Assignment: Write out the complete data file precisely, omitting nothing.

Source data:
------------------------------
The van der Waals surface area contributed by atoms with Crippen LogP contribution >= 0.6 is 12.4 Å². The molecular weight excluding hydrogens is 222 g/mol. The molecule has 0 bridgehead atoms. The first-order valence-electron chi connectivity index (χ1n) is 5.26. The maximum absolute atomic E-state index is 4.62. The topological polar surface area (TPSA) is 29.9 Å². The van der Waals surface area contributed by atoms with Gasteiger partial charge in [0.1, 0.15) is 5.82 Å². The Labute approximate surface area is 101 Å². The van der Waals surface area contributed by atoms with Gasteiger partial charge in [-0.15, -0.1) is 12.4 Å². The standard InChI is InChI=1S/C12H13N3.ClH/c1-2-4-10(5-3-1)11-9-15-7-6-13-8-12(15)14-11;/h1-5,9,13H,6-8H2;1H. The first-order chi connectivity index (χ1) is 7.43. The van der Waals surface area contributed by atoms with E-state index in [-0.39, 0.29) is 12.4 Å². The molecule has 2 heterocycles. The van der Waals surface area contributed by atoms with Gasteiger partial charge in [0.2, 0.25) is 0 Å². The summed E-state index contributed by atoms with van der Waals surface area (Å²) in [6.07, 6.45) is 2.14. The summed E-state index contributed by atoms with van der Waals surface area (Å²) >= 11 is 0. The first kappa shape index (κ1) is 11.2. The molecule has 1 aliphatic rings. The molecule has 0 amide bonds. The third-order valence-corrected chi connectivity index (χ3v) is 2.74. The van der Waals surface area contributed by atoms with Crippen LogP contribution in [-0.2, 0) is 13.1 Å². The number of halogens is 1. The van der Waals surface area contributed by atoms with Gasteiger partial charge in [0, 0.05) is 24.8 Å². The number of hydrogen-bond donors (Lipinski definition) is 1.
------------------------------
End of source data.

The van der Waals surface area contributed by atoms with Crippen LogP contribution >= 0.6 is 12.4 Å². The molecular weight excluding hydrogens is 222 g/mol. The molecule has 0 bridgehead atoms. The first-order valence-electron chi connectivity index (χ1n) is 5.26. The maximum absolute atomic E-state index is 4.62. The topological polar surface area (TPSA) is 29.9 Å². The van der Waals surface area contributed by atoms with Gasteiger partial charge in [0.1, 0.15) is 5.82 Å². The Labute approximate surface area is 101 Å². The van der Waals surface area contributed by atoms with Gasteiger partial charge in [-0.15, -0.1) is 12.4 Å². The standard InChI is InChI=1S/C12H13N3.ClH/c1-2-4-10(5-3-1)11-9-15-7-6-13-8-12(15)14-11;/h1-5,9,13H,6-8H2;1H. The first-order chi connectivity index (χ1) is 7.43. The van der Waals surface area contributed by atoms with E-state index in [-0.39, 0.29) is 12.4 Å². The molecule has 2 heterocycles. The van der Waals surface area contributed by atoms with Gasteiger partial charge in [0.2, 0.25) is 0 Å². The summed E-state index contributed by atoms with van der Waals surface area (Å²) in [6.07, 6.45) is 2.14. The summed E-state index contributed by atoms with van der Waals surface area (Å²) >= 11 is 0. The first kappa shape index (κ1) is 11.2. The molecule has 1 aliphatic rings. The molecule has 0 amide bonds. The third-order valence-corrected chi connectivity index (χ3v) is 2.74. The van der Waals surface area contributed by atoms with Crippen LogP contribution in [-0.2, 0) is 13.1 Å². The number of halogens is 1. The van der Waals surface area contributed by atoms with Gasteiger partial charge in [0, 0.05) is 24.8 Å². The number of hydrogen-bond donors (Lipinski definition) is 1.